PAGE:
"For some folks it's just a function of age," Downey, Jr. said to Vanity Fair about overcoming addiction. "It's perfectly normal for people to be obsessive about something for a period of time, then leave it alone," he continued.
Downey, Jr. admitted that he's so far removed from the battles with drug and alcohol addiction that marred his life through most of his early career, that he almost doesn't even believe the tale himself. While speaking on his experiences in jail (he spent time at the California Substance Abuse Treatment Facility and State Prison) and reintegrating back to "normal" life, Downey, Jr. said, "Job one is get out of that cave. A lot of people do get out but don't change. So the thing is to get out and recognize the significance of that aggressive denial of your fate, come through the crucible forged into a stronger metal. Or whatever. But I don't know if that was my experience. It's funny: 5 years ago I would have made it sound like I'm conscious of my own participation in seizing the similarities. But so many things have become less certain. I swear to God, I am not my story."
It's obvious that Downey, Jr. has come triumphantly out the other side of his darker times: He's the centerpiece of the massive Iron Man franchise, he's been named Forbes' highest-paid actor for the past two years in a row, he's been happily married to his wife, Susan Downey, since 2005 and the couple is expecting a baby girl in November. But for every RDJ who emerges victorious out of rehab, there are five Lindsay Lohans who don't.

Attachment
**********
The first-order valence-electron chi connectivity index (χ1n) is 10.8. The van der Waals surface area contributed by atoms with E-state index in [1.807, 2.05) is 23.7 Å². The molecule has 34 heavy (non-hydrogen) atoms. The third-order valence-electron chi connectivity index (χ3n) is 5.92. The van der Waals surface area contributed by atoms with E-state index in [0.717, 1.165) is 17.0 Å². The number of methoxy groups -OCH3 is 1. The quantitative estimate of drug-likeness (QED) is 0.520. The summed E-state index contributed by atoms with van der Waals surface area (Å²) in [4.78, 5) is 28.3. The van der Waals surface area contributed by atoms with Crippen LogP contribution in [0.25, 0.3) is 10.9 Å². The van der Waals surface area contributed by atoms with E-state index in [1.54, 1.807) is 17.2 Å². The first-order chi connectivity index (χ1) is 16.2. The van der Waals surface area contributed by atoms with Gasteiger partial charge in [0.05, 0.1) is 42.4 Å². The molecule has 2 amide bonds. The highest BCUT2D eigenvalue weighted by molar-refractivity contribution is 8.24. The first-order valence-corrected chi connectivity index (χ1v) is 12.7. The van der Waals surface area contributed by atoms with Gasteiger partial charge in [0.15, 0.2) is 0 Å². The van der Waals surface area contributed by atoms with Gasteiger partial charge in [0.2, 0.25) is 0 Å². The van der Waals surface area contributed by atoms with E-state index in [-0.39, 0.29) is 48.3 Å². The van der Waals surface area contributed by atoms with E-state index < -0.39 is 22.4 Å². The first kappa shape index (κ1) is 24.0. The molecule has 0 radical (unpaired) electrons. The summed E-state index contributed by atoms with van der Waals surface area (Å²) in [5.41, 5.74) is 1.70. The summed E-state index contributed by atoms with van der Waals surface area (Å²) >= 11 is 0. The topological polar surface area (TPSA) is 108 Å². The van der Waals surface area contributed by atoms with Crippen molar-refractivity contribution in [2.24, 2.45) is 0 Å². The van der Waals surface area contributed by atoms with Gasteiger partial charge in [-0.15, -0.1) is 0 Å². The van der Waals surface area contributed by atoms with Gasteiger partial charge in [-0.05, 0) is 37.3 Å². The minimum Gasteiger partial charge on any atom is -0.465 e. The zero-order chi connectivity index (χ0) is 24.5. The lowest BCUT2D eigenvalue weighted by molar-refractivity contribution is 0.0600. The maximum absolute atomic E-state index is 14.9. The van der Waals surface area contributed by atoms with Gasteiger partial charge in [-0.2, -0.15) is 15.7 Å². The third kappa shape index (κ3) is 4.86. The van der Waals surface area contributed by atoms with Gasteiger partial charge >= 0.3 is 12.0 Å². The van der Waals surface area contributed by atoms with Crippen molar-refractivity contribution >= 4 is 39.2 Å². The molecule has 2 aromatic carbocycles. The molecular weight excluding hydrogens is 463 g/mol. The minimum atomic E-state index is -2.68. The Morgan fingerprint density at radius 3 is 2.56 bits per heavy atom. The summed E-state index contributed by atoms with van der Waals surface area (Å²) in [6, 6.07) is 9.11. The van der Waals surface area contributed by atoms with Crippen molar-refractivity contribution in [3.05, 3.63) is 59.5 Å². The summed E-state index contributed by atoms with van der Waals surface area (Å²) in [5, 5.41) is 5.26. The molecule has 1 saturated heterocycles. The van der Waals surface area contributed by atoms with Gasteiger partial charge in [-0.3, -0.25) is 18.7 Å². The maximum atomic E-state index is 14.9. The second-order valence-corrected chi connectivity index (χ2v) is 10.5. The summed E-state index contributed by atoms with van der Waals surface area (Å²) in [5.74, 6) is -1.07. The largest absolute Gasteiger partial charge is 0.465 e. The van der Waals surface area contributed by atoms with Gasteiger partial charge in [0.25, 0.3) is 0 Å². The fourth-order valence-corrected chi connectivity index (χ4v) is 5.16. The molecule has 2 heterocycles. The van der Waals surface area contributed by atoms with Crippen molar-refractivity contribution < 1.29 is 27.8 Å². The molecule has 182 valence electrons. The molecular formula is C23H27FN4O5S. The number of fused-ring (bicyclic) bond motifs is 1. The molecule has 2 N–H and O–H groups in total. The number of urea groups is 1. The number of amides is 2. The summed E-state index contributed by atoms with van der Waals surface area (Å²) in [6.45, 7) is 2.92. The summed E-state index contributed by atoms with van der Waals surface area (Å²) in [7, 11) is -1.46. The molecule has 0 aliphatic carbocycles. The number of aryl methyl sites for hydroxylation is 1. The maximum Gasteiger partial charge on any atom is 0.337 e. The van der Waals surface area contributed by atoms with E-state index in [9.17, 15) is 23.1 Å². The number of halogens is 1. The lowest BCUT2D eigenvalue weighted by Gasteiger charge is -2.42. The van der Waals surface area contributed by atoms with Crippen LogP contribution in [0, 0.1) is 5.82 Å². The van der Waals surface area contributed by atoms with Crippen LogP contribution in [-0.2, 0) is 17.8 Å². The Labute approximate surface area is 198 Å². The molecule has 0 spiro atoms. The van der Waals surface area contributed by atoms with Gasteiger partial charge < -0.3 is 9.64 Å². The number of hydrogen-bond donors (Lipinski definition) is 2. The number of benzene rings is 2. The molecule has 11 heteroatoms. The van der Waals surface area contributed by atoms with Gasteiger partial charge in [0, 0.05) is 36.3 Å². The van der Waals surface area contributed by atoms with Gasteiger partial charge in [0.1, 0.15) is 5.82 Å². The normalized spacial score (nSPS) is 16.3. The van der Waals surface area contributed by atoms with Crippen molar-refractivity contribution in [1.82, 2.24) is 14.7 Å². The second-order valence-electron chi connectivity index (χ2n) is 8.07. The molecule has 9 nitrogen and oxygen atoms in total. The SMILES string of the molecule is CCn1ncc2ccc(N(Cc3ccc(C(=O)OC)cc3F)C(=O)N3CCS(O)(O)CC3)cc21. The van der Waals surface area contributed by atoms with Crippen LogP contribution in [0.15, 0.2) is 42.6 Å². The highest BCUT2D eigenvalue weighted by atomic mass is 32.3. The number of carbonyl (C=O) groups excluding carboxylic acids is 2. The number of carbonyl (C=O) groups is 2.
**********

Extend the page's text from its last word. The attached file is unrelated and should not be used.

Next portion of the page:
The theory "you'll grow out of it" could be dangerous fodder for a young adult battling addictions. If a person is truly ill, then such notions could easily be used as an excuse to keep abusing.
Downey, Jr. himself says in the interview that addiction is a family problem and possibly the cause of his addiction, as well as his son Indio's, who was recently jailed and charged with drug possession after being busted with cocaine in June. He doesn't reveal how the family is dealing with Indio's problem, but he did say that it's important not to get caught up in the struggles. "You're confronted with histories and predispositions and influences and feelings and unspoken traumas or needs that weren't met, and all of the sudden you're 3 miles into the woods," he said. "Can you help someone get out of those woods? Yes, you can. By not getting lost looking for them. Pick a dysfunction and it's a family problem."
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